CLOSE
Original image
Getty Images

"Man of Constant Sorrow," Covered

Original image
Getty Images

On this date in 1962, beloved artist Bob Dylan released his self-titled first album. The track list included "Man of Constant Sorrow," a song originally recorded by Dick Burnett, a partially blind fiddler. It later saw renewed popularity when it was featured prominently in George Clooney's O Brother, Where Art Thou?. Here, six versions—including Dylan's first TV performance—of the tune.

Bob Dylan

This is Bob Dylan's first TV appearance in 1963.

The Soggy Bottom Boys

This version was featured in the George Clooney film, Oh Brother, Where Art Thou? in 2000.

Alison Krauss and Union Station

The famed bluegrass singer and her group performed this song live.

Charm City Devils

A little more hard rock than bluegrass ...

Limbotheque

A truly unique version done in the folkabaret style.

Rod Stewart

The video isn't much to look at, but this version was released in 1969 on "An Old Raincoat Won't Ever Let You Down."

Original image
Getty Images
Happy Birthday, Alex Trebek!
Original image
Getty Images

Today, everyone's favorite game show host turns 76 years old. Let's celebrate!

ON SESAME STREET

In 2006, Trebek played “Special of the Day” with Telly.

ON CARD SHARKS

In 1980, the tables were turned, and Trebek found himself the contestant on this episode of Card Sharks. The “tell me about yourself” portion of the program doesn’t go so smoothly, but he’s pretty good at the game itself.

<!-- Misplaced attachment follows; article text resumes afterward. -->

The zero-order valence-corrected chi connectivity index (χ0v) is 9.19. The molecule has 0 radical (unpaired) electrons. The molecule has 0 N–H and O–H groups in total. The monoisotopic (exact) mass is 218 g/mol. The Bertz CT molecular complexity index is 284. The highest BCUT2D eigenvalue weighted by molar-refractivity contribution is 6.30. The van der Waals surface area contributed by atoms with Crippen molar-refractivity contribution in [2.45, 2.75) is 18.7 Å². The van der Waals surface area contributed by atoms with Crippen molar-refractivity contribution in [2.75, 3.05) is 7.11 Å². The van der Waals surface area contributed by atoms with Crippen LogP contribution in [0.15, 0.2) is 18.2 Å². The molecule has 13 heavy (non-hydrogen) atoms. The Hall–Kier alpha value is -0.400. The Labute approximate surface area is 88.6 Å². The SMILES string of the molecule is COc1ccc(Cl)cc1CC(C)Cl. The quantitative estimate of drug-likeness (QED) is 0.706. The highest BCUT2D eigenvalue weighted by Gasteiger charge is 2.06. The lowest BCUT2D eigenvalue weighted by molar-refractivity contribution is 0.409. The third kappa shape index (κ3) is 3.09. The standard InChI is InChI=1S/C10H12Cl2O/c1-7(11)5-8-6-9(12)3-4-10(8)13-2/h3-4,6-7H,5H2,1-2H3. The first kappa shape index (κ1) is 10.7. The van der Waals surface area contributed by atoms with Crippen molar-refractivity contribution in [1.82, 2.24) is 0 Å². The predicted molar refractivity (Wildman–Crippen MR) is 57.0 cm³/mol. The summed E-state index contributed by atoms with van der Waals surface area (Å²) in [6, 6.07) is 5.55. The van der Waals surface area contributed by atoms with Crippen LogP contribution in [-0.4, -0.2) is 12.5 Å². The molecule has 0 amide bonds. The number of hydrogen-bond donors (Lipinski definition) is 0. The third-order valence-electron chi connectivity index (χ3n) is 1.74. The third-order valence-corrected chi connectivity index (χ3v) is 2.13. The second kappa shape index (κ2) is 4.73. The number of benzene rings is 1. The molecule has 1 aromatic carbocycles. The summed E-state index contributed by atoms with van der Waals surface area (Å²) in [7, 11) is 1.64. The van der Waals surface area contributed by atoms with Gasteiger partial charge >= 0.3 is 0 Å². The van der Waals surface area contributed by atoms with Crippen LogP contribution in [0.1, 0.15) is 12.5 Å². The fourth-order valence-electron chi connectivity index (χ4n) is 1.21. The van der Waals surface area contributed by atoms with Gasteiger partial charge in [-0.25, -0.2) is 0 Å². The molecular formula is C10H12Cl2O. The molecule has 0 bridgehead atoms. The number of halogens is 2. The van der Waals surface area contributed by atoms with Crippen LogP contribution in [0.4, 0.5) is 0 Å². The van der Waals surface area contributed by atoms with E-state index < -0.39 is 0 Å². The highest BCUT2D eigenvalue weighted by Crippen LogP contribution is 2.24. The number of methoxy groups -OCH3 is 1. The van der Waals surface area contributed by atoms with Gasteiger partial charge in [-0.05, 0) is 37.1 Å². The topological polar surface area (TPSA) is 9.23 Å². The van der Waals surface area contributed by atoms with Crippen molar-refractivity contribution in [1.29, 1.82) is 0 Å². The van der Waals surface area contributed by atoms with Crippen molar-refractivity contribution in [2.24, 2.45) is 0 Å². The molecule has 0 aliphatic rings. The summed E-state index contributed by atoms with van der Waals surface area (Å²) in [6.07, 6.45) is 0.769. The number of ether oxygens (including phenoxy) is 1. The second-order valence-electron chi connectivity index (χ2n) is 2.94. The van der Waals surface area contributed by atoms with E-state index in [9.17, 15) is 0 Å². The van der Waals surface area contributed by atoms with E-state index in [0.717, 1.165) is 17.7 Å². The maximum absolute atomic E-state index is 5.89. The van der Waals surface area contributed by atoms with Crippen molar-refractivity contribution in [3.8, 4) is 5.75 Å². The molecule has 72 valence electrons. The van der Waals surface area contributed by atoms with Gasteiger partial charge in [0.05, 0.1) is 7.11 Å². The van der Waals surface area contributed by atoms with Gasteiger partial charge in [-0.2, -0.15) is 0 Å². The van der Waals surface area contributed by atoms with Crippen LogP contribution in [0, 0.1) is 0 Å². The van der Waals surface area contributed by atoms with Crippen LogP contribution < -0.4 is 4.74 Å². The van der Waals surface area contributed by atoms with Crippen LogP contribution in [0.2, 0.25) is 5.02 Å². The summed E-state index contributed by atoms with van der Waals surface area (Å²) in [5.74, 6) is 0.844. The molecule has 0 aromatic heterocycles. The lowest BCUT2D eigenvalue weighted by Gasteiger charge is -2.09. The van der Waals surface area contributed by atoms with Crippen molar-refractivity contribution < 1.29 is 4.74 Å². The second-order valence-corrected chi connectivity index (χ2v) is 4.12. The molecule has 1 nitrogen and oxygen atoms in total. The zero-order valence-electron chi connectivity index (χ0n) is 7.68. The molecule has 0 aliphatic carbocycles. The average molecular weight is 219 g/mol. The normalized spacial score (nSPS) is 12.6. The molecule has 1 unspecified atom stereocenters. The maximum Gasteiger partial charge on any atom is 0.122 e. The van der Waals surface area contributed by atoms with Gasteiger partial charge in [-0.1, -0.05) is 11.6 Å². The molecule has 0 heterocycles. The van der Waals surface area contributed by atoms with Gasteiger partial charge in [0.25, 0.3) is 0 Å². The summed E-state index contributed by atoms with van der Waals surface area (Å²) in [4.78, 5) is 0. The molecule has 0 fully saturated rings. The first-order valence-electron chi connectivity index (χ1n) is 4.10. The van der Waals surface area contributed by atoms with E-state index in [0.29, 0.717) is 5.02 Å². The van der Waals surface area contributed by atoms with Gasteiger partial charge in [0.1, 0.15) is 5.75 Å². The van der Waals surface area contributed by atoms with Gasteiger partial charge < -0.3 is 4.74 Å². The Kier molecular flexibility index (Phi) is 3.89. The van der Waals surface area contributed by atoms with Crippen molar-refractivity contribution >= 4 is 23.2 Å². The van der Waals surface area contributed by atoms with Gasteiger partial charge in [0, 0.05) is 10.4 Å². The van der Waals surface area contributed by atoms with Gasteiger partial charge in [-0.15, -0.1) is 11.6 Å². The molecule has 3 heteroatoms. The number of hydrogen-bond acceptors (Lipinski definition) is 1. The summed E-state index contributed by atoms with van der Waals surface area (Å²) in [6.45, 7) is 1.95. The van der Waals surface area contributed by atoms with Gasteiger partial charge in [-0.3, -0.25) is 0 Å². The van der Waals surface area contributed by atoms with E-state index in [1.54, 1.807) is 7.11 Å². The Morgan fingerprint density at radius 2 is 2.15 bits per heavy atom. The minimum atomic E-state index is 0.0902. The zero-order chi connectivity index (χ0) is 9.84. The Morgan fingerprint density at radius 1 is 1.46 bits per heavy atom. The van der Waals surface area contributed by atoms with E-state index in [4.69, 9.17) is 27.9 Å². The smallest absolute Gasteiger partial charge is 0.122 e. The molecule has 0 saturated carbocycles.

THROWING PEOPLE IN THE POOL

In this sketch for the 40th Annual Daytime Emmy Awards, Trebek throws a waiter in a pool. The takeaway is clear: Don’t phrase things in the form of a question when you’re talking to the Jeopardy! host.

TREBEK ON NASA

And how the agency’s work with other companies helps all of us, not just astronauts.

HOSTING WHEEL OF FORTUNE

Happy April Fool's Day 1997! (Pat Sajak hosted Jeopardy that night.)

ALEX, AUTOTUNED

MC TREBEK IN THE HIZZOUSE

That was the actual name of the category.

AND JUST WHEN YOU THOUGHT IT COULDN'T GET ANY WEIRDER...

Behold “Sexiest Potpourri Ever.”

LAST BUT NOT LEAST...

You didn’t think we’d leave without posting one of these, did you?

Original image
Getty Images
Covers of "Me and Bobby McGee"
Original image
Getty Images

On this day in 1970, Janis Joplin died of a heroin overdose at the age of 27. The singer-songwriter was known as "The Queen of Psychedelic Soul." Here, we remember Joplin with covers of her only number-one hit, "Me and Bobby McGee." Joplin's version of the song, originally written by Kris Kristofferson and Fred Foster, topped the charts after her death, making the song the second posthumous number-one single in U.S. chart history.

Johnny Cash

Pink

Willie Nelson

Dolly Parton

James Last

Jerry Lee Lewis

SECTIONS

arrow
LIVE SMARTER
More from mental floss studios